Focus On What’s Good In Your Images

Gerry van der Walt All Authors Leave a Comment

Do you sometimes find that, when looking through and processing your images, you immediately look for the negative?

You see, yesterday I was working through some images for an upcoming presentation and I found myself focusing on the negative things on each image –  Not sharp enough.  Composition could have better.  Needs a bit of color.  The little piece grass is too distracting.  Not happy with the animal’s pose. And the list goes on and on.

The images were not going to be posted to any websites or used for publication purposes yet my first approach was to immediately check what’s wrong with each image rather than starting off with what’s right.

This was one of them.

This images was taken on our recent photo safari to the Kgalagadi Transfrontier Park.  It was mid day and the light was extremely harsh especially as it bounced off the light grass but I loved the scene and fired off a few frames.

As I saw the RAW file in my Lightroom catalog and almost dismissed it immediately.

The grass in front is too bright.  There is no real focus on any of the animals and I am not quite sure of what the story is.  And that all from just a quick glance.

Another example.

 Another image from our last afternoon in the Kgalagadi.

The female cheetah in front was very well fed and waiting for her three youngsters to join her.  The dunes to out west starting casting a strong shadow across the landscape as the sun was setting behind it.  This made for a tricky exposure situation as the one cheetah was in the shadow and the other ones in the bright sunlight.  Again, as I flipped through the RAW files I saw this and jumped to what was wrong with the image.

The exposure is all wrong.  The front cheetah does not pop enough.  Not sure I like the colors in the image.  And again the list went on and on.

Then I realized how stupid this approach is so I grabbed a cup of coffee and sat down with the images again.  With a little bit of TLC I quickly processed the images and in the end I was quite happy with the result.

Sure, there are still things I don’t necessarily  like about the images but that’s not what it’s about.  It’s not about the image with the least negatives.  It’s about images that work.  It’s about images that tell the story of nature – even if there are a few things that you feel could have been better.

I sometimes feel that we photograph wildlife, and then process them, to try and get likes and good comments on photo sharing sites and various social media platforms.  Or in other words – to not get any negative comments and crits on our images.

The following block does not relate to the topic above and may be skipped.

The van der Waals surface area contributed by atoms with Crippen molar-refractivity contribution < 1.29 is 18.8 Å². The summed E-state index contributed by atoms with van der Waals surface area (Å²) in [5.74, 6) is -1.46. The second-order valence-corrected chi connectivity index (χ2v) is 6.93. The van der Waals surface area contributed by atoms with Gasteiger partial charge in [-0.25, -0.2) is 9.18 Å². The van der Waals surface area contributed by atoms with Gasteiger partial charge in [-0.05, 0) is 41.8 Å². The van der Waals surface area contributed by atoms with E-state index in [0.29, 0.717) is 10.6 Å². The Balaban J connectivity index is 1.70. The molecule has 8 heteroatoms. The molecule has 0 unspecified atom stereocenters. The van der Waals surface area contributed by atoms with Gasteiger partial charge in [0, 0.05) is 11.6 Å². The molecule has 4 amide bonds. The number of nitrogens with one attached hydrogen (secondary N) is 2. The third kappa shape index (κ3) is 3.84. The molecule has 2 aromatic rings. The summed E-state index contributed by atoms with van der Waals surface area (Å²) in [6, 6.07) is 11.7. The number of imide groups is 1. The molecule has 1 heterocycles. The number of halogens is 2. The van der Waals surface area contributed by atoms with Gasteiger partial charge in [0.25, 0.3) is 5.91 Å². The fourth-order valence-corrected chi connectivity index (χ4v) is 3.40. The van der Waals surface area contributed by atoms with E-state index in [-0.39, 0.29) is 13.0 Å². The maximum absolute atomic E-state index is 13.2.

Don’t get caught on the trap of approaching, and looking at,  your images from a negative point of view.  And linked to that, don’t do it for other people.

Photography is an art.  Art comes from passion.  Passion is born somewhere deep inside each of us.  Focus on your passion and your images.

Look for what you like in an image.  Look for the reason why you initially picked up your camera to photograph that scene and focus on that when you process and share your images.

By all means challenge yourself to create better image.  Challenge yourself to better your craft but focus on what’s good in your image.  Don’t try and avoid the negative but rather go after what’s good in your images!

Be positive!

Not only will you find there are few images in your catalog you might have dismissed earlier but the process will become so much more productive and enjoyable!

Until next time.

Gerry van der Walt

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Comments 0

  1. Tom Hadley

    I’ve suffered from this exact attitude in the past Gerry and I’ve found that I make better processing decisions if I have left it at least a week since the shoot before I look at the images (and preferably have shot something else in the interim). Only then do I really judge the images on merit rather than remembering all the circumstances of the day that could have made them that little bit better…

    1. Gerry van der Walt

      Thanks for the comment Tom!  Glad to hear I’m not alone. 🙂

      Agree with you completely – waiting for a while and then diving into the
      editing seems to work really well in making for a ‘fresh’ and positive
      approach to your images! 

  2. Terry in Indiana

    I really appreciate it when master photographer’s like you show us images that have NOT been processed, straight-from-the-camera shots.  It makes us amateurs feel a lot better about our own photos.  I take photos of what makes me happy or what will trigger a memory for me, and if it turns out to be a great shot, all the better.  Photography is an art and art is VERY SUBJECTIVE… Thank you for your honesty by keeping it real for the rest of us!

  3. Marcelle

    I know what you mean. Yesterday  sat looking at some of my recent images and almost felt ashamed that I really liked one or two allot…like ALLOT allot! Then I thought, hey..why cant you be proud of those images, you saw them, you decided they were worthy of space on your CF card and in the end they came out smashing! Then I sat back and recalled the process of taking those images. The long walk on the beach, the perfect weather, the fantastic birds, the huge boats on the ocean, the amazing scenery, the fun! Thats the whole point…fun! I enjoyed every minute of it and it came through in my work…for me at least. Im going to stop critting what I do to the ends of the earth and rather start patting myself on the back every now and then because Im proud of my work.

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